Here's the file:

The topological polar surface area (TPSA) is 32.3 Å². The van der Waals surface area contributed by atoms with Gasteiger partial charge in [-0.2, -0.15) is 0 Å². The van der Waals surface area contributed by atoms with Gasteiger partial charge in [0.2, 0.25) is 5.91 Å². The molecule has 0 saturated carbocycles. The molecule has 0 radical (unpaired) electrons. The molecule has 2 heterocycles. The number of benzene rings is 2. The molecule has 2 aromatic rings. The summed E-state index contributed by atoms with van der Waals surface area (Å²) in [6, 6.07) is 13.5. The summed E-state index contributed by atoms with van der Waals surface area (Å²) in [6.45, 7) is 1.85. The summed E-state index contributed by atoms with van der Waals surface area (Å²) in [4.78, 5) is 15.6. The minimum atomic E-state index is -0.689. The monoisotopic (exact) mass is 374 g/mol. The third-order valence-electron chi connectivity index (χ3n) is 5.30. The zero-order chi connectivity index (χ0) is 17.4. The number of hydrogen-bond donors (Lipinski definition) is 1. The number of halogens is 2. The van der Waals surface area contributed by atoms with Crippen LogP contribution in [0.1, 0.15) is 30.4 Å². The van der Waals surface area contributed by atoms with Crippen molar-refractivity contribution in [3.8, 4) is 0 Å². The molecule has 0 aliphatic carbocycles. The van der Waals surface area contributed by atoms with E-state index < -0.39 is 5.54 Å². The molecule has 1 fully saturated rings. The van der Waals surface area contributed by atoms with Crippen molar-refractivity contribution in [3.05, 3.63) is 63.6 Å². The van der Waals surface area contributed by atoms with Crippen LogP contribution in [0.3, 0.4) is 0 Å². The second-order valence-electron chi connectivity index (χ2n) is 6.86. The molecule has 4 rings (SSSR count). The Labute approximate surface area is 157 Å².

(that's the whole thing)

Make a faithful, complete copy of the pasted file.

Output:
The topological polar surface area (TPSA) is 32.3 Å². The van der Waals surface area contributed by atoms with Gasteiger partial charge in [-0.2, -0.15) is 0 Å². The van der Waals surface area contributed by atoms with Gasteiger partial charge in [0.2, 0.25) is 5.91 Å². The molecule has 0 saturated carbocycles. The molecule has 0 radical (unpaired) electrons. The molecule has 2 heterocycles. The number of benzene rings is 2. The molecule has 2 aromatic rings. The summed E-state index contributed by atoms with van der Waals surface area (Å²) in [6, 6.07) is 13.5. The summed E-state index contributed by atoms with van der Waals surface area (Å²) in [6.45, 7) is 1.85. The summed E-state index contributed by atoms with van der Waals surface area (Å²) in [4.78, 5) is 15.6. The minimum atomic E-state index is -0.689. The monoisotopic (exact) mass is 374 g/mol. The third-order valence-electron chi connectivity index (χ3n) is 5.30. The zero-order chi connectivity index (χ0) is 17.4. The number of hydrogen-bond donors (Lipinski definition) is 1. The number of halogens is 2. The van der Waals surface area contributed by atoms with Crippen LogP contribution in [0.1, 0.15) is 30.4 Å². The van der Waals surface area contributed by atoms with Crippen molar-refractivity contribution in [3.8, 4) is 0 Å². The molecule has 0 aliphatic carbocycles. The van der Waals surface area contributed by atoms with E-state index < -0.39 is 5.54 Å². The molecule has 1 fully saturated rings. The van der Waals surface area contributed by atoms with Crippen molar-refractivity contribution in [3.05, 3.63) is 63.6 Å². The van der Waals surface area contributed by atoms with Crippen LogP contribution in [0.3, 0.4) is 0 Å². The second-order valence-electron chi connectivity index (χ2n) is 6.86. The molecule has 4 rings (SSSR count). The Labute approximate surface area is 157 Å².